Listening again to Christina Vantzou‘s No. 1 (2011), I’m reminded again of how lovely the Dead Texan’s work has been all along, from the gossamer beauty of “Homemade Mountains” to the string-laden centre of “Super Interlude Part 2”. Comparisons to A Winged Victory for the Sullen remain apt, as Adam Wiltzie is the final engineer of the latest project. No. 2 is a different animal than No. 1: less dissonant, united in tone, fuller in orchestration. The extended chords and stretches of sound are still present, but honed. While No. 1 wrapped around itself, the final track folding back into the first, No. 2 follows a defined trajectory. No. 1 was released in mid-autumn and No. 2 at the end of winter (oddly, both on the 24th); with its hopeful chords and harmonic convergences, No. 2 seems not only a continuation of No. 1, but an emergence from a chrysalis.
Once again, Vantzou begins with one of her strongest tracks: the brief but powerful “Anna Mae”. It’s safe to say that whenever Vantzou calls upon the fullness of the 15-piece ensemble, her work glows. But “Going Backwards to Discover What Was Left” leaves an even larger impact, with plaintive piano feeding into a sea of strings. The purity of the final product belies the nature of its construction, which took place in four phases: the manipulation of sound samples, the addition of orchestration, the pre-mix, and Wiltzie’s sonic additions. No. 2 thus becomes a rare creation: an elaborate studio work that can still be performed live. Whatever nuance may be lost live may find its replacement in audience shufflings: the byproduct of unintentional abrasion, à la John Cage.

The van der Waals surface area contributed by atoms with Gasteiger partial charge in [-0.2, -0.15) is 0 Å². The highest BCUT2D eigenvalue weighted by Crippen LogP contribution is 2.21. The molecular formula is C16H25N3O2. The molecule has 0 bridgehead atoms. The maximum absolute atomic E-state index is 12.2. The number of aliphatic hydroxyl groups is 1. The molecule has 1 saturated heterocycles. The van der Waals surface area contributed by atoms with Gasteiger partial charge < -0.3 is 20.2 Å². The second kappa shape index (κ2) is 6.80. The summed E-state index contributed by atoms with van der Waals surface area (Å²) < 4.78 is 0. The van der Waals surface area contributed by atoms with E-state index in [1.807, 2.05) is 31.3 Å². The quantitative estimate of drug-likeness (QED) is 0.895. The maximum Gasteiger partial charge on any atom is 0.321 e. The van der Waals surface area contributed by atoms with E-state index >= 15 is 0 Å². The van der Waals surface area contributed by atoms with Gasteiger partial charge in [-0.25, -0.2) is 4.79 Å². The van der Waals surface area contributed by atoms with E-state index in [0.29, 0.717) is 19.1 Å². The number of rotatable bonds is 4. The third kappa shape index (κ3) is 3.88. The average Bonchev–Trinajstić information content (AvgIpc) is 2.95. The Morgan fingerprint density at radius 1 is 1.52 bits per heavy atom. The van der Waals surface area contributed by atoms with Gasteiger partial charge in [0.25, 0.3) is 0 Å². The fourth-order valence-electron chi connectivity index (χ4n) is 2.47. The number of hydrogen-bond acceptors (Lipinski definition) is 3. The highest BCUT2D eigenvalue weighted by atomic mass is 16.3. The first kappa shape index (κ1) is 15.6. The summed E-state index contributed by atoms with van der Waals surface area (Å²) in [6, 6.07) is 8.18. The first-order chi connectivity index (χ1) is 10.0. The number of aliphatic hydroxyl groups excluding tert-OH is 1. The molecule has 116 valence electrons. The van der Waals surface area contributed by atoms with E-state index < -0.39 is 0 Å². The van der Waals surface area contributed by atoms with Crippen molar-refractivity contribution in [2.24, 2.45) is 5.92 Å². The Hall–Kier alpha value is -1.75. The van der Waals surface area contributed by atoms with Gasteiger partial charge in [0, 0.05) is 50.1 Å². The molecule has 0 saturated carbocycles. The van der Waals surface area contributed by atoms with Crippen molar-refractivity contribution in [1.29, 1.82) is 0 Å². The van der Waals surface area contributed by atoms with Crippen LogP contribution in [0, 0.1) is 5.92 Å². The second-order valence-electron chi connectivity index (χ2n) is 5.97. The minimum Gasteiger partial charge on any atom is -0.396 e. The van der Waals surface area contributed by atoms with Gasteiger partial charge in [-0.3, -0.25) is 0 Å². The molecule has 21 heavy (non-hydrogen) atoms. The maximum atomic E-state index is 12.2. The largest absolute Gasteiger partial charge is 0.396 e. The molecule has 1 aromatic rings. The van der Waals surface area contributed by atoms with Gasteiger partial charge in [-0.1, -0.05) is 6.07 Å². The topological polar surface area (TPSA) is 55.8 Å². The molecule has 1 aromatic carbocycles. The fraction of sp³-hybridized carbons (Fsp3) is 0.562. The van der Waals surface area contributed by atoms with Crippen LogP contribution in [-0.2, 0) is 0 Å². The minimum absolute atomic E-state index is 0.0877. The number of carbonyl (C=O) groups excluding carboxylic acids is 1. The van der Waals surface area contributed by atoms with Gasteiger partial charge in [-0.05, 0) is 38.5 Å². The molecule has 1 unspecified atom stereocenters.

With so much going on, the album finds its weight not in the substantial, but in the unsubstantial: the erasure of sound, the choice of what to leave behind. “Strange Symptoms” operates as a requiem for all that is lost, wordless vocals the elegy. But “Sister” is an awakening of the heart, filled with color and bursting with sound. From this point on, the sadder strings seem only a temporary condition; spring is now unstoppable, and the same can be said for this emergent artist. (Richard Allen)